Said Nadal, "It's very unlucky, very unusual for something that can happen. Sorry for Kei, sorry for Tomas and sorry for the tournament, especially sorry for the fans."

A few hours later, Paul Annacone was musing about the power of a potential Nadal-Djokovic match. He no longer has a horse in the race -- he once coached Pete Sampras and, more recently, Roger Federer -- but he's still following the men's game closely.

"Novak's Novak," said Annacone, who was headed to Charleston with his new charge, Sloane Stephens. "He doesn't lose much. Winning Indian Wells helps him, and it comes after an unbelievable finish to last year. If Rafa gets through, it could be another titanic battle, which would be fun to watch."

And, without a single semifinal stroke, that's what we've got.

Rafa holds the 22-17 head-to-head edge, but in recent years the matchup has been something of a dead heat. They've met in six Grand Slam singles finals, splitting them.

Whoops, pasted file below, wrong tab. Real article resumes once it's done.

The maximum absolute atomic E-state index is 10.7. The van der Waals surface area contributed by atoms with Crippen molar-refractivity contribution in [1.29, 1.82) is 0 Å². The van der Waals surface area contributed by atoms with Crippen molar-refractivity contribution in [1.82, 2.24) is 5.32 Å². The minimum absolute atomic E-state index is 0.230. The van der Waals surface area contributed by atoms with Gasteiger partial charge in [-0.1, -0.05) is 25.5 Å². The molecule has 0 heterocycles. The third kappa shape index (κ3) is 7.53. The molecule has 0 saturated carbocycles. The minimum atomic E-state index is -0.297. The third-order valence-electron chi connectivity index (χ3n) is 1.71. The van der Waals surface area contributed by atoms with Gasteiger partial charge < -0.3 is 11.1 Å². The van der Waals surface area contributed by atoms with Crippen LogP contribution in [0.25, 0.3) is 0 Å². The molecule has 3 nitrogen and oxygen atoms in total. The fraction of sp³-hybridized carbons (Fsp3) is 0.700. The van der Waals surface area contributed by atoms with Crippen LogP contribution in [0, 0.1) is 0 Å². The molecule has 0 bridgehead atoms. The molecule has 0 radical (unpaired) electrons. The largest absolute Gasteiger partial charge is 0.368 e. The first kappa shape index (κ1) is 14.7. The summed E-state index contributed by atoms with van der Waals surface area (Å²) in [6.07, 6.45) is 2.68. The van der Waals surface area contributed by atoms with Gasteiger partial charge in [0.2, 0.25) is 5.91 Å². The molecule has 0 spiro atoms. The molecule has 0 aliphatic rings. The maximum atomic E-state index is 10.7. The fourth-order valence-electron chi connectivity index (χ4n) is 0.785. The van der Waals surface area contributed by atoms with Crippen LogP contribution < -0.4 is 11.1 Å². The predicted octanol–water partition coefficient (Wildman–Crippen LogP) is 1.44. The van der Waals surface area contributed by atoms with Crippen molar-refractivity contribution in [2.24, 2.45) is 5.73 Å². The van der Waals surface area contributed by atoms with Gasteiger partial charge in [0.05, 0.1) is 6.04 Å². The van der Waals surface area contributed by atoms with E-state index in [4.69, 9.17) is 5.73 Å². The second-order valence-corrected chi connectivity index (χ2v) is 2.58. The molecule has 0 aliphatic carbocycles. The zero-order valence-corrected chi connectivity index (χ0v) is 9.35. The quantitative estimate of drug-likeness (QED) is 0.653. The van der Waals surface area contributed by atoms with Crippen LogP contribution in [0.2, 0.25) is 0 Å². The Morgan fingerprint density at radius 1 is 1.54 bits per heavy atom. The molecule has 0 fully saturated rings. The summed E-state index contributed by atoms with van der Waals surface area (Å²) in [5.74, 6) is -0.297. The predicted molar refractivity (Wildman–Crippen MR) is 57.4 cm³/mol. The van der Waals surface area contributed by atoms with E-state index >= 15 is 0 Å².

"Only chance to win against Novak is play to the limit, play my best, and wait that he's not going to have his best day," Nadal said. "I know I have to be solid with my serve. I need to play aggressive, no doubt about that. That's it.

"We are playing in a court that today probably is his favorite court. That's hard. He arrives to the final with good confidence after winning in Indian Wells."

Nadal won their last major encounter, at the US Open, and it seems to have motivated Djokovic to pick up his intensity. Djokovic won the title in Beijing and their round-robin match at the Barclay's year-end tournament in London, by identical 6-3, 6-4 scores.